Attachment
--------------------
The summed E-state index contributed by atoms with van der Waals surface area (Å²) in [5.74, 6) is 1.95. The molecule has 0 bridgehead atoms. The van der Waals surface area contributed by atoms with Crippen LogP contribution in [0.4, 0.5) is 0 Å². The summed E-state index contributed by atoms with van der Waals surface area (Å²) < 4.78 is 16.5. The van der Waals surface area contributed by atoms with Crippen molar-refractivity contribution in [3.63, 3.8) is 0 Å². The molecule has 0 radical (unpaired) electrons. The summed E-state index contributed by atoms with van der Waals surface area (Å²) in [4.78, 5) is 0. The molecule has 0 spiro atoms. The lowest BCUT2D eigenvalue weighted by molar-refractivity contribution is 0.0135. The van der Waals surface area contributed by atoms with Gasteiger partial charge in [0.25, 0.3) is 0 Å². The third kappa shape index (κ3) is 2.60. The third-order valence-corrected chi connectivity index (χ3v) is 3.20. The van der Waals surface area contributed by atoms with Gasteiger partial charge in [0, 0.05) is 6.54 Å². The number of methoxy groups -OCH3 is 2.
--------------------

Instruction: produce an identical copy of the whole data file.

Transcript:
The summed E-state index contributed by atoms with van der Waals surface area (Å²) in [5.74, 6) is 1.95. The molecule has 0 bridgehead atoms. The van der Waals surface area contributed by atoms with Crippen LogP contribution in [0.4, 0.5) is 0 Å². The summed E-state index contributed by atoms with van der Waals surface area (Å²) < 4.78 is 16.5. The van der Waals surface area contributed by atoms with Crippen molar-refractivity contribution in [3.63, 3.8) is 0 Å². The molecule has 0 radical (unpaired) electrons. The summed E-state index contributed by atoms with van der Waals surface area (Å²) in [4.78, 5) is 0. The molecule has 0 spiro atoms. The lowest BCUT2D eigenvalue weighted by molar-refractivity contribution is 0.0135. The van der Waals surface area contributed by atoms with Gasteiger partial charge in [0.25, 0.3) is 0 Å². The third kappa shape index (κ3) is 2.60. The third-order valence-corrected chi connectivity index (χ3v) is 3.20. The van der Waals surface area contributed by atoms with Gasteiger partial charge in [0, 0.05) is 6.54 Å². The number of methoxy groups -OCH3 is 2.